Concern for the welfare of birds after Flamborough oil spillage
WILDLIFE experts are concerned about an oil slick threatening one of Yorkshire's most important seabird colonies.
Staff at Yorkshire Wildlife Trust's Living Seas Centre in Flamborough are on alert as thousands of birds return to the Yorkshire coast in preparation for breeding on the cliffs around the headland.
The spillage was first reported on Friday but north-easterly winds and heavy seas have seen the oil move nearer to the coast.
So far, the largest reports of oiled birds have been from Scarborough, where up to 50 birds are known to have been affected, but casualties have also been washed up at Flamborough, including guillemots, razorbills and shags.
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Kirsten Smith, the trusts' North Sea Living Seas manager, said: "At this time of year, thousands of seabirds are returning from their wintering grounds and are starting to assemble offshore, ready for the breeding season.
"Oil or other harmful substances can be lethal to seabirds and the unfortunate timing of a spill like this could deal a devastating blow to Flamborough's celebrated seabirds."
Seabirds affected by oil lose the waterproofing and insulating properties of their feathers, preventing them from feeding and keeping warm.
If they are cleaned, they can sometimes be saved.
Birds try to preen the oil off their feathers and in doing so, ingest some of the poisonous substance, which can cause death even after they have been cleaned.
Living Seas research and development officer Kat Sanders said: "Flamborough is a very important site and we are concerned about the welfare of the birds.
"We still don't know what the source of the spillage is. It could be from a vessel or it might just be residual oil which has been blown inshore."
The situation was improving yesterday as the oil appear to be dispersing.
Scarborough Borough Council has been heading the clean-up operation.
Head of environmental services Andy Skelton said: "Our staff were out yesterday morning inspecting the beaches that were affected for any further signs of oil.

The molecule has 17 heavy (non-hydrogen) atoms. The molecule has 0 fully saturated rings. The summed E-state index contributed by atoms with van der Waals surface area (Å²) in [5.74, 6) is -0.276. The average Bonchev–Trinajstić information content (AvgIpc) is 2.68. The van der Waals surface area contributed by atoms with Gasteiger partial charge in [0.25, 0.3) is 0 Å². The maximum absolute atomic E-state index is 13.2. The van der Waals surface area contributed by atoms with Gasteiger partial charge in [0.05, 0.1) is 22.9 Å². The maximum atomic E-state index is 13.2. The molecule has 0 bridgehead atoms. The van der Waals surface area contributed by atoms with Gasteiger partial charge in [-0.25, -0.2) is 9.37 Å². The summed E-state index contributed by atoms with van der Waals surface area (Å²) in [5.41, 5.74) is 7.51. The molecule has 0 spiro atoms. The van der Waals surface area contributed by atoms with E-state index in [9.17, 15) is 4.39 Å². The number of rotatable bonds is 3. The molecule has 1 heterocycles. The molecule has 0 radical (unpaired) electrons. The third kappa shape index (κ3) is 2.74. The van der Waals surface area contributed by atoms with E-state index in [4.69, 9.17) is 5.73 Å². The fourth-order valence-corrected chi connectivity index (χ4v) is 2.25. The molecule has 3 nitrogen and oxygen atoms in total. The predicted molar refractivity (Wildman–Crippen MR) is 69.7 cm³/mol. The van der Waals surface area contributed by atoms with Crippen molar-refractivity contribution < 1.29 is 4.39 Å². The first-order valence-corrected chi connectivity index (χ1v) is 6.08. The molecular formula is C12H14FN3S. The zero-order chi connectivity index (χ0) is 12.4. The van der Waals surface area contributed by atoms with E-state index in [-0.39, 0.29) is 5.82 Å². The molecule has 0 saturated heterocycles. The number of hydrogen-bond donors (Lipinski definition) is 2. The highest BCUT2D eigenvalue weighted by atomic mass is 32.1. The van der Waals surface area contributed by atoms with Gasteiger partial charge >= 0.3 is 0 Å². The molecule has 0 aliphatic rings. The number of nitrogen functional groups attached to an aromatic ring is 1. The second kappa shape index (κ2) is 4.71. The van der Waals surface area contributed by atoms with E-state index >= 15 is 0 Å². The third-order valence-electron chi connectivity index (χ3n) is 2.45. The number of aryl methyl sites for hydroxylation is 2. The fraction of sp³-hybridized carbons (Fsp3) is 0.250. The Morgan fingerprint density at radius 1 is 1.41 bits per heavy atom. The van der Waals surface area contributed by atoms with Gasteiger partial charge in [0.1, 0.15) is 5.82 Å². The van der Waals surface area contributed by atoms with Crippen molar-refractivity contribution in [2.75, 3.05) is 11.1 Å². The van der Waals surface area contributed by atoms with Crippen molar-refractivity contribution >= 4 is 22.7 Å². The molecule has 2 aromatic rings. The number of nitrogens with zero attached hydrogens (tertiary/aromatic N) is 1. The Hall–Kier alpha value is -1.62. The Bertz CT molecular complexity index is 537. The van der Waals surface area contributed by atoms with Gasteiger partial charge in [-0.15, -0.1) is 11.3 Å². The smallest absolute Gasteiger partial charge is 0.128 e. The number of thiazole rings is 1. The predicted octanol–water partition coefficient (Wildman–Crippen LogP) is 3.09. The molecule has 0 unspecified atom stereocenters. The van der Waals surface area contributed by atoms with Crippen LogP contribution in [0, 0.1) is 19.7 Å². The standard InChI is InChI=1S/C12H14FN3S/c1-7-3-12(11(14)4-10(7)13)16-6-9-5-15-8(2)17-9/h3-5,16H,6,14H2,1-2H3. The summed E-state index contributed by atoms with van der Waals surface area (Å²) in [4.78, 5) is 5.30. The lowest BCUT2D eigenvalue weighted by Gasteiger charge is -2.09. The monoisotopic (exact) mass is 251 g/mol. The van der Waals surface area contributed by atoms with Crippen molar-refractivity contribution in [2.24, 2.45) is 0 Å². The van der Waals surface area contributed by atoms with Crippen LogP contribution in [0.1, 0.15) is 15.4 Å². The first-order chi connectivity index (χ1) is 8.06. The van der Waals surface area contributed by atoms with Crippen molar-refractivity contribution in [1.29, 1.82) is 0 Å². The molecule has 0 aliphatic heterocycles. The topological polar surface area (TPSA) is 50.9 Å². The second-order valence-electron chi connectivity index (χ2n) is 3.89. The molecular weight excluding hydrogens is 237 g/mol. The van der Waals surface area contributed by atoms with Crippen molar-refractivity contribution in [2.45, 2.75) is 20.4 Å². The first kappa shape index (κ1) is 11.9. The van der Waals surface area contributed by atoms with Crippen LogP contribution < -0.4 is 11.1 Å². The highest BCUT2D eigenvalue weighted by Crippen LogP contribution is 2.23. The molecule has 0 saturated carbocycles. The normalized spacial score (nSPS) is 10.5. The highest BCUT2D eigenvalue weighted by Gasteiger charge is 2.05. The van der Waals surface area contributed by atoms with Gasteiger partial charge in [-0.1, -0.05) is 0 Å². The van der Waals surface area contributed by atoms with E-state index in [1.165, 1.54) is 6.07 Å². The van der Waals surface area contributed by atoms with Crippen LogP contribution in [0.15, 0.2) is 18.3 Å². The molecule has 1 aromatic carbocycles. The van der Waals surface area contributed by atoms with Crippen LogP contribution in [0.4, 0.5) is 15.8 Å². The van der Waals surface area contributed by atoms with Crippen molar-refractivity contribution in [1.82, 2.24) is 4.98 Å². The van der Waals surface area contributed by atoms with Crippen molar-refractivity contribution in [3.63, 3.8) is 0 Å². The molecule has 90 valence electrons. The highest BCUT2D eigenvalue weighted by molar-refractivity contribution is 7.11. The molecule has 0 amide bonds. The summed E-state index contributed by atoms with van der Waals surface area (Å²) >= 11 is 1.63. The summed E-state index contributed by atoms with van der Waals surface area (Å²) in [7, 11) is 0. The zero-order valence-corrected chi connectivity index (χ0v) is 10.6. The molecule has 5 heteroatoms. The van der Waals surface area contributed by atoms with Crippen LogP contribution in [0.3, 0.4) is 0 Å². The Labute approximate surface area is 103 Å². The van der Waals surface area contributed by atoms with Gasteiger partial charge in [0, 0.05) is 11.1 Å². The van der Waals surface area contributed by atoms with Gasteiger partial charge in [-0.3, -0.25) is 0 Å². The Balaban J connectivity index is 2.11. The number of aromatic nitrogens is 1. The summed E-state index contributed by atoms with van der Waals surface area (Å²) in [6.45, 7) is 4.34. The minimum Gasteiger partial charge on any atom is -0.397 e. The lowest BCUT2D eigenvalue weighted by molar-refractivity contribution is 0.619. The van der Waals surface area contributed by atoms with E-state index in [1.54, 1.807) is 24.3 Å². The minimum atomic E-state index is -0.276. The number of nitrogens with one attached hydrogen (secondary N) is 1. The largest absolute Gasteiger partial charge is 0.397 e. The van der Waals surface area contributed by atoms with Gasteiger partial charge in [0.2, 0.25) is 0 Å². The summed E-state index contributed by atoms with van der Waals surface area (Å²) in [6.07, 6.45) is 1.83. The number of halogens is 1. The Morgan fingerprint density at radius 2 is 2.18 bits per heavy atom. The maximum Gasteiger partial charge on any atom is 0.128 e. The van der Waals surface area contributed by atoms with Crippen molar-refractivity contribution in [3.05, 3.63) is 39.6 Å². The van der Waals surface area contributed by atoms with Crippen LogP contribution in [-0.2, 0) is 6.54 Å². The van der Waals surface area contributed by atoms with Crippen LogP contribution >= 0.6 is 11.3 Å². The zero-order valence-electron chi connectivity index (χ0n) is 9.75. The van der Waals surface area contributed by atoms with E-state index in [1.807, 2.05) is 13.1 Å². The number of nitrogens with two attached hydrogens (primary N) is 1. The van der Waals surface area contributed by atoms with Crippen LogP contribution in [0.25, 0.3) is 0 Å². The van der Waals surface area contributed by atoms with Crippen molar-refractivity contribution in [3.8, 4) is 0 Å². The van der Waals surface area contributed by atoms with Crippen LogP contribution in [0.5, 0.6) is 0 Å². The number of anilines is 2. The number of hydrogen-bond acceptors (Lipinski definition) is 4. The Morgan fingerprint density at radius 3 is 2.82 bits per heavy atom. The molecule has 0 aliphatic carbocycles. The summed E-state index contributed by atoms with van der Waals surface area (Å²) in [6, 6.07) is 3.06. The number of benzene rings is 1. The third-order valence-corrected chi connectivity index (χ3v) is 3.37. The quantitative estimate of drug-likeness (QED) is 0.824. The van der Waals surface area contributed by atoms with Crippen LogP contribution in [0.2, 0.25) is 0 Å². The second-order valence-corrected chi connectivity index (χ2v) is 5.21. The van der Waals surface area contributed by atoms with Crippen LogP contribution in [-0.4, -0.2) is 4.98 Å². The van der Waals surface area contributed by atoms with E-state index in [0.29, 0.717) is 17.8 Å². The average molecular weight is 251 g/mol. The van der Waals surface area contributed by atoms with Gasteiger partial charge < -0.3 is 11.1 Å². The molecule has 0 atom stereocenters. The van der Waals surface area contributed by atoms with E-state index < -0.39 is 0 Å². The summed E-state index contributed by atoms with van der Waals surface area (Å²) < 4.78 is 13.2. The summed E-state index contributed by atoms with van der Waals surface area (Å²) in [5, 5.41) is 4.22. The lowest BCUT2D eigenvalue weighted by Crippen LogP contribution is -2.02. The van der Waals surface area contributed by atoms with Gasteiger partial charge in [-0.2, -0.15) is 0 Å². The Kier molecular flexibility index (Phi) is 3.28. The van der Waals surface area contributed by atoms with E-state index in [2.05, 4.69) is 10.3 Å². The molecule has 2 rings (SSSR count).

"We take the view that the worst of the problems are over.
"However, our staff will continue to monitor our beaches and carry out any cleaning required should further deposits of oil be washed ashore.
"The RSPB and other wildlife organisations have received some reports of oiled seabirds.
"Our officers will monitor the situation during their beach inspections and we will maintain contact with the relevant organisations."
The RSPB is also concerned about the welfare of the birds at its Bempton Cliffs reserve.
Chris Collett, of the RSPB, said: "We are on standby. We understand there has been a clear-up operation and we hope that's successful.
"We are continuing to monitor the situation.
"At this time of year the 200,000 birds that come to Bempton Cliffs to breed are making their way to the site and any oil out at sea could pose a real threat."
A spokesman for the Maritime and Coastguard Agency (MCA) said: "An MCA counter- pollution surveillance aircraft has carried out a search of the area, but no pollution was detected.
"Tests are now being carried out on a sample of the product to try to identify exactly what it is and if at all possible, to determine the source."
Members of the public finding a seabird in distress should call staff at the Living Seas Centre on 01262 422103 for advice.